A new issue of International Indigenous Policy Journal is out. India Reed Bowers (Utrecht): Indigenous Decolonization and United Nations Membership: Indigenous Peoples and the Fundamental Right to Self-Determination. Md. Atiquar Rahman (Dhaka): Problems and Prospects of Development: Intervention for the Indigenous People Bangladesh. Devika Mittal (South Asian University): The Tribal Debate of Integration v/s Assimilation: A Study of the Jarawas of the Great Andaman. From Vice, Oscar Rickett interviews a member of the Jarawa, a human safari tribe. The Lost Tribes of the Amazon: Often described as “uncontacted,” isolated groups living deep in the South American forest resist the ways of the modern world — at least for now. Garrett Nichols reviews When Did Indians Become Straight? Kinship, the History of Sexuality, and Native Sovereignty by Mark Rifkin.


Salvador Santino Jr. F Regilme (Berlin): Social Discipline, Democracy, and Modernity: Are They All Uniquely “European”? Fiscal policy is, indeed, a moral issue, and we should be ashamed of what we’re doing to the next generation’s economic prospects — but our sin involves investing too little, not borrowing too much. Why the GOP is killing the Post Office: The conventional wisdom is that the US Postal Service is closing post offices and ending Saturday service because it's broke — don't believe it. When Google lost its cool: In his prescient 2011 book The Googlization of Everything (And Why We Should Worry), Siva Vaidhyanathan opened his preface by observing that “it’s no surprise that we hold the company in deific awe and respect” — March 2013 has been the month that Siva’s chickens came home to roost. Harry Eyres reviews Confronting the Classics by Mary Beard.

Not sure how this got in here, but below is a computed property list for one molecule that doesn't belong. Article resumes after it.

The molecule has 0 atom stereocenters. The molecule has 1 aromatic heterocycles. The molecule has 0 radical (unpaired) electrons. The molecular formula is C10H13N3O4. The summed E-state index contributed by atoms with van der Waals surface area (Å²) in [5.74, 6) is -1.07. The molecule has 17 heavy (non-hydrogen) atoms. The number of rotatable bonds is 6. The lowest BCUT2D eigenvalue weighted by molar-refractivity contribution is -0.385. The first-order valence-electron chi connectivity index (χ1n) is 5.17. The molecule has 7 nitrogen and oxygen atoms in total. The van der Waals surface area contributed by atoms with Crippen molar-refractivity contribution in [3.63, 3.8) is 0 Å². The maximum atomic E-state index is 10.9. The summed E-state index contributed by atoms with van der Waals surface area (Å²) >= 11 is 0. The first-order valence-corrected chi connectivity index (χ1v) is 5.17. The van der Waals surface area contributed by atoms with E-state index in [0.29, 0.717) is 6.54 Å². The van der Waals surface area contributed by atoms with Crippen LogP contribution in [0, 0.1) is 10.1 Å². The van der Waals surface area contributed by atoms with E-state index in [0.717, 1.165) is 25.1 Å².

Michael J. Zimmer (Loyola): Inequality, Individualized Risk, and Insecurity. From Logos, a special section on American Labor. From Salon, a series called Working Ahead examines key issues facing the modern American worker. From Monthly Review, Fred Magdoff and John Bellamy Foster on class war and labor’s declining share; and Joe R. Feagin reviews The Production of Difference: Race and the Management of Labor in U.S. History by David Roediger and Elizabeth Esch. David Moberg on how the AFL-CIO has a plan to save the movement. From Dissent, Colin Gordon on the arc of inequality: As union power has declined, so too has the share of national income going to wages and salaries; and the franchise fight: Andrew Elrod on how workers look to hold fast-food corporations accountable. Sophie Quinton on the Trader Joe's lesson: Companies that invest in higher salaries for low-level employees find success in a competitive market.


Shyamkrishna Balganesh (Penn): Gandhi and Copyright Pragmatism. Why not separate marriage and state? John Fund on how cultural civil war can be avoided by getting government out of marriage. As the Supreme Court mulls gay marriage, states tackle a different question: which bathrooms should transgender citizens use? Statutes of limitations are expiring on some Bush crimes: Bush lied, people died — will anyone be prosecuted? Downton Abbey and the Fantasy of Structured Idleness: Karen Tongson on work and idleness in the age of the Great Recession. The Chosen Facial Hair: Beards are having their pop cultural moment, but Jews have always known the value of a furry face. Scientists identify why some fathers are left holding the baby. Never a magic bullet: Ryan Somma on the personal and public dimensions of gun ownership and gun violence.


From Dummies.com, what evidence supports the theory of evolution? Swallows may be evolving to dodge traffic: Road-kill numbers of roadside-nesting cliff swallows have dropped as birds shorten their wings to become more agile. Clive Cookson reviews Creation: The Origin of Life/The Future of Life by Adam Rutherford. The evolution of a theory: Marek Kohn reviews Darwin Deleted: Imagining a World without Darwin by Peter J Bowler. Ian Tattersall on remembering Stephen Jay Gould: The evolutionist taught anthropologists that human evolution was not a special case of anything. The director of evolution: Jennifer Ouellette on how Frances Arnold mutates DNA and breeds strange, new, and useful creatures. Laura Miller reviews Paleofantasy: What Evolution Really Tells Us About Sex, Diet and How We Live by Marlene Zuk (and more). It's in the cards: Human evolution influences gamblers' decisions, study shows.

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